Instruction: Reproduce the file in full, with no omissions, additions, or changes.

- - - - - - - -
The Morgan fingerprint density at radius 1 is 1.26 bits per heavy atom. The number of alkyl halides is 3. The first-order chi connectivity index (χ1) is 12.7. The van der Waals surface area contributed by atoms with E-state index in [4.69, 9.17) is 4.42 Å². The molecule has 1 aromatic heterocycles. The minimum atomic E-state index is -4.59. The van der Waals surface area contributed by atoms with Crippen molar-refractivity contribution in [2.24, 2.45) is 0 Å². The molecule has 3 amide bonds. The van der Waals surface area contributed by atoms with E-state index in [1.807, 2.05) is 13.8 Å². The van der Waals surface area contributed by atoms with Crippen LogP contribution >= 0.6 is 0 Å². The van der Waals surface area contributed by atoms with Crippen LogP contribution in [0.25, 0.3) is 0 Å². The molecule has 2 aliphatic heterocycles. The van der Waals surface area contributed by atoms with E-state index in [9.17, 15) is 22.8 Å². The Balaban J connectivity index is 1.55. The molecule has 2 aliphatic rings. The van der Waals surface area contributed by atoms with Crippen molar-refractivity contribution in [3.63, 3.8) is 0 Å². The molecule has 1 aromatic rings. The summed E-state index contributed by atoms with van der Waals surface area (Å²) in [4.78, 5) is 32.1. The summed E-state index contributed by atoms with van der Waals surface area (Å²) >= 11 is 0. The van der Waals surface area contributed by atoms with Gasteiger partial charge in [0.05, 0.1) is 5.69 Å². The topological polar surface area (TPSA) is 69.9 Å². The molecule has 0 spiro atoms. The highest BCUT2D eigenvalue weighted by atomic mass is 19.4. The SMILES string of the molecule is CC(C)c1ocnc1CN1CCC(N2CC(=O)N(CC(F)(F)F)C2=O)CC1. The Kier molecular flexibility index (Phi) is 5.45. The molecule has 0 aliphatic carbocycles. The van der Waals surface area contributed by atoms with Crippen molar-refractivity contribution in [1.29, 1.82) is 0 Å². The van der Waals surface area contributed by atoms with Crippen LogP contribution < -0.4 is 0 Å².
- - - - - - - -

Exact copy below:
The Morgan fingerprint density at radius 1 is 1.26 bits per heavy atom. The number of alkyl halides is 3. The first-order chi connectivity index (χ1) is 12.7. The van der Waals surface area contributed by atoms with E-state index in [4.69, 9.17) is 4.42 Å². The molecule has 1 aromatic heterocycles. The minimum atomic E-state index is -4.59. The van der Waals surface area contributed by atoms with Crippen molar-refractivity contribution in [2.24, 2.45) is 0 Å². The molecule has 3 amide bonds. The van der Waals surface area contributed by atoms with E-state index in [1.807, 2.05) is 13.8 Å². The van der Waals surface area contributed by atoms with Crippen LogP contribution >= 0.6 is 0 Å². The van der Waals surface area contributed by atoms with Crippen LogP contribution in [0.25, 0.3) is 0 Å². The molecule has 2 aliphatic heterocycles. The van der Waals surface area contributed by atoms with E-state index in [9.17, 15) is 22.8 Å². The Balaban J connectivity index is 1.55. The molecule has 2 aliphatic rings. The van der Waals surface area contributed by atoms with Crippen molar-refractivity contribution in [3.63, 3.8) is 0 Å². The molecule has 1 aromatic rings. The summed E-state index contributed by atoms with van der Waals surface area (Å²) in [4.78, 5) is 32.1. The summed E-state index contributed by atoms with van der Waals surface area (Å²) >= 11 is 0. The van der Waals surface area contributed by atoms with Gasteiger partial charge in [0.05, 0.1) is 5.69 Å². The topological polar surface area (TPSA) is 69.9 Å². The molecule has 0 spiro atoms. The highest BCUT2D eigenvalue weighted by atomic mass is 19.4. The SMILES string of the molecule is CC(C)c1ocnc1CN1CCC(N2CC(=O)N(CC(F)(F)F)C2=O)CC1. The Kier molecular flexibility index (Phi) is 5.45. The molecule has 0 aliphatic carbocycles. The van der Waals surface area contributed by atoms with Crippen molar-refractivity contribution in [1.29, 1.82) is 0 Å². The van der Waals surface area contributed by atoms with Crippen LogP contribution < -0.4 is 0 Å².